The court would never expect a new partner to effectively pay maintenance to an ex-spouse, but you cannot, for example, say that your income is needed to pay all the household outgoings which means you cannot afford to pay maintenance, whilst your new partner is retaining their income, or spending it on luxury items, such as fast cars and holidays.
Until April 2022 there is only one ground for divorce which is that the marriage has broken down irretrievably. “Irretrievable breakdown” is evidenced by proving one of five facts and if you have not lived separate and apart for over two years, the only facts that can apply are adultery and behaviour.
If you are living with someone else this does not in itself prove adultery. The strict legal definition of adultery is sexual intercourse between a man and woman. It can therefore be hard to prove without video camera evidence or a child, but even the presence of a child without DNA evidence may not be conclusive.
As such, if you are living with someone else, it is more likely that your ex will petition on the basis of behaviour and cite the fact that you have deprived them of love and affection and are choosing to live with a new partner as a reason.
If your marriage has broken down to the point that you are living with someone else, then it would not normally make sense to delay the divorce so my advice would be to avoid defended proceedings and agree some behaviour examples that are acceptable to you, or to agree that you will admit adultery on the basis that your new partner is not named, so not a party to the divorce proceedings.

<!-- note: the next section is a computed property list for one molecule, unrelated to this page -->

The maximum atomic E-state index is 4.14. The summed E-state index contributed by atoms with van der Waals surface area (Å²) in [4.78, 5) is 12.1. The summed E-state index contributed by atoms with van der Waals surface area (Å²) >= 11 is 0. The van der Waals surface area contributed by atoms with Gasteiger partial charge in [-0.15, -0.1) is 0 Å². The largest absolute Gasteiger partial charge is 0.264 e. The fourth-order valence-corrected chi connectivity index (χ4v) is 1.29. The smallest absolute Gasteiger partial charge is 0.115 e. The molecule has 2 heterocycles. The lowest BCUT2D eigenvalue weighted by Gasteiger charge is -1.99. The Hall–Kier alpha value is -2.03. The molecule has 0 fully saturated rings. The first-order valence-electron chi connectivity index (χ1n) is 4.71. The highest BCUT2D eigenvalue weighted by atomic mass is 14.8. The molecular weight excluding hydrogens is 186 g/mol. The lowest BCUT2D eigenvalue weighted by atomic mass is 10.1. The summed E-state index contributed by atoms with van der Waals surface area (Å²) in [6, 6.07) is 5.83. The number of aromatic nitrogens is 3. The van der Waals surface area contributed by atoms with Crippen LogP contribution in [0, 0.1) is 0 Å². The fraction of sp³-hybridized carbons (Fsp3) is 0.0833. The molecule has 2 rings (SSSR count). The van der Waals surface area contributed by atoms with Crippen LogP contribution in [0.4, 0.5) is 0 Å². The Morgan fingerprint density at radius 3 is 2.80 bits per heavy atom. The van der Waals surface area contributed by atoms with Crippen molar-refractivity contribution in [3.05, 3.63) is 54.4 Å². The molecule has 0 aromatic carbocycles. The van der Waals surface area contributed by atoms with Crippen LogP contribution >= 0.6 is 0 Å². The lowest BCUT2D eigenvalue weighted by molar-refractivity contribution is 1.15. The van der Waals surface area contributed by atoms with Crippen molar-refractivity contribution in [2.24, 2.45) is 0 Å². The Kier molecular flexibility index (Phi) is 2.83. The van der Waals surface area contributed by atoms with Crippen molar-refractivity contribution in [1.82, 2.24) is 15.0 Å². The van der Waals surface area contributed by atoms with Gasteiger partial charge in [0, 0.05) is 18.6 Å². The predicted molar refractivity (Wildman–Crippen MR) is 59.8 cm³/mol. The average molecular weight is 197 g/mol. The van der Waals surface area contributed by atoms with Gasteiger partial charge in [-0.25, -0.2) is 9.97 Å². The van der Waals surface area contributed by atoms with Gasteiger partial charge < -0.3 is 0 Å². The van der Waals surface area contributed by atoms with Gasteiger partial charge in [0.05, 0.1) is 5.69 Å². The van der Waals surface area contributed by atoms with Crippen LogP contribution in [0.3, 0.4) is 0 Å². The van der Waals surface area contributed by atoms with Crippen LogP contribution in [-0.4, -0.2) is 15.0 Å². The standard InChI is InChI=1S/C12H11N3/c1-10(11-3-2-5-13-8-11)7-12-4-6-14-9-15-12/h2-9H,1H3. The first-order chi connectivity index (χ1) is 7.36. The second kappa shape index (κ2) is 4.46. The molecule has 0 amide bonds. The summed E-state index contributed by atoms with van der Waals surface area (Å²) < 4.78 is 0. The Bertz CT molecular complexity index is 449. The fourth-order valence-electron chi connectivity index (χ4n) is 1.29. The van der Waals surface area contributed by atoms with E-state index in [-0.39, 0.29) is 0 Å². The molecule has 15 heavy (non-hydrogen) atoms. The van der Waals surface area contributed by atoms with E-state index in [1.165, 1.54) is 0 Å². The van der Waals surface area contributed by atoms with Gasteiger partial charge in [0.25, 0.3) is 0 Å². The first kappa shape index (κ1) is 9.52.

Being the respondent to a behaviour or adultery petition does not in itself impact on the financial settlement, although the costs of the actual divorce may be claimed. If you and your ex-spouse agree to deal with the divorce paperwork yourself (rather than paying solicitors to do so) using the online Government portal (https://www.gov.uk/apply-for-divorce) the only cost will be a £550 court fee, which could be paid from a joint account or you could agree to
As explained above, the fact that you are intending to cohabit is also relevant, so as such it will not impact on the financial settlement as to whether you are already or are intending to divorce. If however your ex has taken the issue of the new relationship badly, then it may be better to wait a period of time before setting up home with someone new, particularly if the children are struggling to come to terms with the end of their parents’ marriage.
Statistically you are both likely to cohabit following your divorce. With human nature being the way it is, it can cause increased feelings of resentment, jealousy, and even self-loathing if your ex forms a new stable relationship before you do.
It is therefore sensible to be sympathetic if your ex is struggling with your new relationship and do think about how you would feel in his or her position. Think about how you would feel seeing your children spending time with your ex and a new partner.
It often helps to agree ground rules, including how long a new relationship needs to last before the children are introduced, whether the children will ever go into the bedroom and find mum or dad in bed with someone else, and with young children whether a new partner will be excluded from parental roles like bath-time activities and changing clothes.
There are no rights or wrongs to these questions, but if you and your ex can agree and be consistent, it may avoid resentment and burdening your children with being caught in the middle of issues unnecessarily.
Finally, if you are struggling as a result of your own or your ex’s cohabitation it would be worth involving a mediator, relationship counsellor or family therapist early on to help the two of you to navigate, in particular, the co-parenting issues that arise from cohabitation.
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PHOTO CREDIT: GARY BARNES FROM PEXELS